New finance bill to be operational Jan 2020 —Ahmed

States set to receive final tranche of Paris Club refund
The recently passed Finance bill will come into operation on the 2nd of January, 2020, the Minister of Finance, Budget and National Planning, Zainab Ahmed has said.
The minister, who disclosed this on Wednesday at the PwC Executive Session on Finance Bill and Tax Strategy, also said that the bill would be up for review annually.
The review, according to her became necessary as the Federal Government planned to grow the ratio of revenue to Gross Domestic Product from six per cent to 15 per cent by 2023, with a greater percentage of revenue coming from non-oil sources.
Ahmed also promised that government would engage stakeholders annually to include the outcome of the deliberations in the finance bill.
Continuing, the minister noted that though the components of the bill might not suit businesses in the short run, there were long-term benefits as the Federal Government was working on tax regime that would stabilise the economy.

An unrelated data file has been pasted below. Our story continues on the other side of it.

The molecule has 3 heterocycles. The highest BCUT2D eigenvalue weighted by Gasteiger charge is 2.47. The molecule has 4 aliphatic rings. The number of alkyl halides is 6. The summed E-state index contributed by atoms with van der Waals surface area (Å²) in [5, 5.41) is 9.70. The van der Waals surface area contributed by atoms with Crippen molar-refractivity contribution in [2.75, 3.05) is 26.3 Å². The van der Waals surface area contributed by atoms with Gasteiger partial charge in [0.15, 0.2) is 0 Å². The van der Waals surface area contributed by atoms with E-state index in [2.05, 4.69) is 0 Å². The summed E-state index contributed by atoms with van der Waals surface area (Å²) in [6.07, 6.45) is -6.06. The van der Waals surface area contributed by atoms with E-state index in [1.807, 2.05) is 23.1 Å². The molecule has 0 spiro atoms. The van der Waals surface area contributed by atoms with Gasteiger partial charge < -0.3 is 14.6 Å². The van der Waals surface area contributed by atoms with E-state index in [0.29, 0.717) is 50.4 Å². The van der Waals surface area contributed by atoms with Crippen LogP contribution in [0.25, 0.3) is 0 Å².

She said: “The Nigerian economy is characterised by structural challenges that limit the country’s ability to sustain economic growth, create more jobs and achieve significant poverty reduction.
“One of the biggest challenges of all is our high dependence on oil for our economic activities, fiscal revenues and foreign exchange earnings.
“In 2016, Nigeria fell into recession due to its vulnerability to oil. Although the oil and gas sector accounted for just about 10 per cent of the GDP, it represented 94 per cent of export earnings and 62 per cent of government revenues (federal and state) in 2011-2015.
“This narrative is changing but we still have much more to do to get to our desired revenue to GDP ratio of 15 per cent by 2023, which we anticipate to come from non-oil revenues. We must grow our tax to GDP ratio from the current six per cent as of 2018.”
Ahmed, who further noted that the country was on track to further improve tax to GDO ratio based on the non-oil revenue performance as of June 2019, added that though the country is improving, it is still below the sub-Saharan Africa average of about 19 per cent.

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